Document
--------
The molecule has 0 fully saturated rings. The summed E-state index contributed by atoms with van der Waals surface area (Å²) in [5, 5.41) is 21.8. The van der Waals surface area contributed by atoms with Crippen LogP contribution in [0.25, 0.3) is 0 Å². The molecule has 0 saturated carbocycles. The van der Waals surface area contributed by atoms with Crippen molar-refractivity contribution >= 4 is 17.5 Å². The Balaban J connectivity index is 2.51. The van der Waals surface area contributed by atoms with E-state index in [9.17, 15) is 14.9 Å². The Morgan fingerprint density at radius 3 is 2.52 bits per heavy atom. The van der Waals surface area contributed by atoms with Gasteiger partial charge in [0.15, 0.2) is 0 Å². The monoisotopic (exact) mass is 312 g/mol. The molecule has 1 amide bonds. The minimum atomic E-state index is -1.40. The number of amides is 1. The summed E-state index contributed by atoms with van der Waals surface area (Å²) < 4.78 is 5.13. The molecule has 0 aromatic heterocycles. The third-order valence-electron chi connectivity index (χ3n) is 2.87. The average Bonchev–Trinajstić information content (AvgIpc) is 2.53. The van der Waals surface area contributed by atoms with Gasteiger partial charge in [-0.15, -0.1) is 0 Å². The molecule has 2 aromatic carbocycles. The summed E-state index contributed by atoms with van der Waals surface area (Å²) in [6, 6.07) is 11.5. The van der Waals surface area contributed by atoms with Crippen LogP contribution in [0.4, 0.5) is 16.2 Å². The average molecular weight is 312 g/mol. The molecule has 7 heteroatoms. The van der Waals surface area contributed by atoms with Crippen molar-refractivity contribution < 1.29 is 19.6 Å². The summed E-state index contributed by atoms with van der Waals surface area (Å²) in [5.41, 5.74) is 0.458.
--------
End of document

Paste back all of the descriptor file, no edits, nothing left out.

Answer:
The molecule has 0 fully saturated rings. The summed E-state index contributed by atoms with van der Waals surface area (Å²) in [5, 5.41) is 21.8. The van der Waals surface area contributed by atoms with Crippen LogP contribution in [0.25, 0.3) is 0 Å². The molecule has 0 saturated carbocycles. The van der Waals surface area contributed by atoms with Crippen molar-refractivity contribution >= 4 is 17.5 Å². The Balaban J connectivity index is 2.51. The van der Waals surface area contributed by atoms with E-state index in [9.17, 15) is 14.9 Å². The Morgan fingerprint density at radius 3 is 2.52 bits per heavy atom. The van der Waals surface area contributed by atoms with Gasteiger partial charge in [0.15, 0.2) is 0 Å². The monoisotopic (exact) mass is 312 g/mol. The molecule has 1 amide bonds. The minimum atomic E-state index is -1.40. The number of amides is 1. The summed E-state index contributed by atoms with van der Waals surface area (Å²) < 4.78 is 5.13. The molecule has 0 aromatic heterocycles. The third-order valence-electron chi connectivity index (χ3n) is 2.87. The average Bonchev–Trinajstić information content (AvgIpc) is 2.53. The van der Waals surface area contributed by atoms with Gasteiger partial charge in [-0.15, -0.1) is 0 Å². The molecule has 2 aromatic carbocycles. The summed E-state index contributed by atoms with van der Waals surface area (Å²) in [6, 6.07) is 11.5. The van der Waals surface area contributed by atoms with Crippen LogP contribution in [0.4, 0.5) is 16.2 Å². The average molecular weight is 312 g/mol. The molecule has 7 heteroatoms. The van der Waals surface area contributed by atoms with Crippen molar-refractivity contribution < 1.29 is 19.6 Å². The summed E-state index contributed by atoms with van der Waals surface area (Å²) in [5.41, 5.74) is 0.458.